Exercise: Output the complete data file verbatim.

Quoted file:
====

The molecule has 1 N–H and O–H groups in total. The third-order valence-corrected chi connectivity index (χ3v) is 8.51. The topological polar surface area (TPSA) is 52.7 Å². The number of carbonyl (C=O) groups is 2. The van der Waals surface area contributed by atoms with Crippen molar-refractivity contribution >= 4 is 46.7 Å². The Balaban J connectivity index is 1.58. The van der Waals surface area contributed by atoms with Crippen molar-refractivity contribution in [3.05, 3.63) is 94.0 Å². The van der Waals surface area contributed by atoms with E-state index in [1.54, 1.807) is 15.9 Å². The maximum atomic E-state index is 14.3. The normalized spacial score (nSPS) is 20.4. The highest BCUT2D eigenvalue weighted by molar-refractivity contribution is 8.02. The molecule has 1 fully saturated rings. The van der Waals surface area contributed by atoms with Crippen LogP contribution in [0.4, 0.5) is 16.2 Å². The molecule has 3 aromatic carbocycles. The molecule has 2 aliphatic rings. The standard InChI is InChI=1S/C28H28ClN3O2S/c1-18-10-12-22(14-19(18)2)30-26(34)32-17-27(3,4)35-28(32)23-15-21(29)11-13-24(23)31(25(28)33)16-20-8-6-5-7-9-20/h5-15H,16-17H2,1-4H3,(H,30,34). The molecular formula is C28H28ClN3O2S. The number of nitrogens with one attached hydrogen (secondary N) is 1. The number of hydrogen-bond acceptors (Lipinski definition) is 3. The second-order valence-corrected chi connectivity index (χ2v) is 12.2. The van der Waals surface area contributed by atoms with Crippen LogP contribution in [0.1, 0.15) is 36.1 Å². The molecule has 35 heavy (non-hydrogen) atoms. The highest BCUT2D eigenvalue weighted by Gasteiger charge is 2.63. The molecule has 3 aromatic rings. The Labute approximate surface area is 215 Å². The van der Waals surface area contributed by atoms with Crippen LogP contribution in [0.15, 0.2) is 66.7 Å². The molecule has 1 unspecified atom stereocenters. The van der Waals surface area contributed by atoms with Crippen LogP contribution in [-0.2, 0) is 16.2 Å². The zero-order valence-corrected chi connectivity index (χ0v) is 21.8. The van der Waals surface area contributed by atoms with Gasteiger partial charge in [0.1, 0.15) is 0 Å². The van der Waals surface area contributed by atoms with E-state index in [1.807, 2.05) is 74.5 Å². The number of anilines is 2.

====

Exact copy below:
The molecule has 1 N–H and O–H groups in total. The third-order valence-corrected chi connectivity index (χ3v) is 8.51. The topological polar surface area (TPSA) is 52.7 Å². The number of carbonyl (C=O) groups is 2. The van der Waals surface area contributed by atoms with Crippen molar-refractivity contribution >= 4 is 46.7 Å². The Balaban J connectivity index is 1.58. The van der Waals surface area contributed by atoms with Crippen molar-refractivity contribution in [3.05, 3.63) is 94.0 Å². The van der Waals surface area contributed by atoms with E-state index in [1.54, 1.807) is 15.9 Å². The maximum atomic E-state index is 14.3. The normalized spacial score (nSPS) is 20.4. The highest BCUT2D eigenvalue weighted by molar-refractivity contribution is 8.02. The molecule has 1 fully saturated rings. The van der Waals surface area contributed by atoms with Crippen LogP contribution in [0.4, 0.5) is 16.2 Å². The molecule has 3 aromatic carbocycles. The molecule has 2 aliphatic rings. The standard InChI is InChI=1S/C28H28ClN3O2S/c1-18-10-12-22(14-19(18)2)30-26(34)32-17-27(3,4)35-28(32)23-15-21(29)11-13-24(23)31(25(28)33)16-20-8-6-5-7-9-20/h5-15H,16-17H2,1-4H3,(H,30,34). The molecular formula is C28H28ClN3O2S. The number of nitrogens with one attached hydrogen (secondary N) is 1. The number of hydrogen-bond acceptors (Lipinski definition) is 3. The second-order valence-corrected chi connectivity index (χ2v) is 12.2. The van der Waals surface area contributed by atoms with Crippen LogP contribution in [0.1, 0.15) is 36.1 Å². The molecule has 35 heavy (non-hydrogen) atoms. The highest BCUT2D eigenvalue weighted by Gasteiger charge is 2.63. The molecule has 3 aromatic rings. The Labute approximate surface area is 215 Å². The van der Waals surface area contributed by atoms with Crippen LogP contribution in [0.15, 0.2) is 66.7 Å². The molecule has 1 unspecified atom stereocenters. The van der Waals surface area contributed by atoms with Crippen LogP contribution in [-0.2, 0) is 16.2 Å². The zero-order valence-corrected chi connectivity index (χ0v) is 21.8. The van der Waals surface area contributed by atoms with Gasteiger partial charge in [0.1, 0.15) is 0 Å². The van der Waals surface area contributed by atoms with E-state index in [1.807, 2.05) is 74.5 Å². The number of anilines is 2.